Historians: Donald Trump is definitely in violation of the Emoluments Clause

A Georgetown law professor has found that the Trump administration's definition of "emoluments" may not hold up

By Matthew Rozsa

Published September 6, 2017 2:23PM (EDT)

 (AP Photo/Alex Brandon, File)
(AP Photo/Alex Brandon, File)

As President Donald Trump's legal team prepares their argument for a lawsuit by Citizens for Responsibility and Ethics in Washington, they are hoping to prove that the president didn't violate the Foreign Emoluments Clause because "emolument" doesn't mean what CREW says it does.

Unfortunately for them, Georgetown law professor has concluded that CREW is more likely to be correct on this than the Trump administration.

According to a report by NPR, John Mikhail and his researchers studied all of the known dictionaries between 1604 and 1806, amounting to 40 total, and discovered that 37 of them defined 'emoluments' using "a broader meaning that would encompass sort of the profits of ordinary market transactions." While the other three defined the term with "a narrow, even technical meaning, tied to the salary or official duties of an office," nearly all of the dictionaries used the words 'profit,' 'advantage' and 'gain' in their definitions.

Although the Justice Department is defending itself by choosing definitions that conflate emoluments with words like "office" and "employ," Mikhail argued that "they had selected, maybe cherry-picked even, a couple of dictionary definitions."

Trump lawyer Sheri Dillon aroused controversy in January when she declared that the president-elect couldn't have violated the emoluments clause because "the so-called Emoluments Clause has never been interpreted, however, to apply to fair value exchanges that have absolutely nothing to do with an office holder. No one would have thought when the Constitution was written that paying your hotel bill was an emolument. Instead, it would have been thought of as a value-for-value exchange; not a gift, not a title, and not an emolument."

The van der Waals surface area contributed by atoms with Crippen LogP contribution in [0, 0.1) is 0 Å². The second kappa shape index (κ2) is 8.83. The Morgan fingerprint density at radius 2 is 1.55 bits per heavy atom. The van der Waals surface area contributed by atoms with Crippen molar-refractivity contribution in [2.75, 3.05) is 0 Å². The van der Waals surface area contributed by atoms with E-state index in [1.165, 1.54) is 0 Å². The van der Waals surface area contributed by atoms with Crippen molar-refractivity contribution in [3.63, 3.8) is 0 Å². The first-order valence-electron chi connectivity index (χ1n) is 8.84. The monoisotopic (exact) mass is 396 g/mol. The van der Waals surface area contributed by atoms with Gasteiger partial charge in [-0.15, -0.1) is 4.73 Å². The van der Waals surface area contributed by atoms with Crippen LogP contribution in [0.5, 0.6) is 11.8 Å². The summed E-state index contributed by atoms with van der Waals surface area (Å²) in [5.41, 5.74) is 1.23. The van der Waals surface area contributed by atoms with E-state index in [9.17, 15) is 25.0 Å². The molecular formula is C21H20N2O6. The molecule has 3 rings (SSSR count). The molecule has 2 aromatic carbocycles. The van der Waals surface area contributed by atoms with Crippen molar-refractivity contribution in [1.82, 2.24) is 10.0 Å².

As George Washington University Law School lecturer Randall Eliason told The Washington Post at the time: "This whole thing is uncertain and unprecedented because past presidents have been so careful to avoid even an appearance of violating the clause, and because no past president had anywhere near the extensive international holdings that Trump does. So we are really sailing in uncharted waters."

The report comes as a USA Today story noted that the president's golf clubs are being patronized by CEOs, many of whom have federal contracts.

Matthew Rozsa

Matthew Rozsa is a staff writer for Salon. He holds an MA in History from Rutgers University-Newark and is ABD in his PhD program in History at Lehigh University. His work has appeared in Mic, Quartz and MSNBC.

MORE FROM Matthew Rozsa

Related Topics ------------------------------------------

Conflict Of Interest Donald Trump Emoluments Emoluments Clause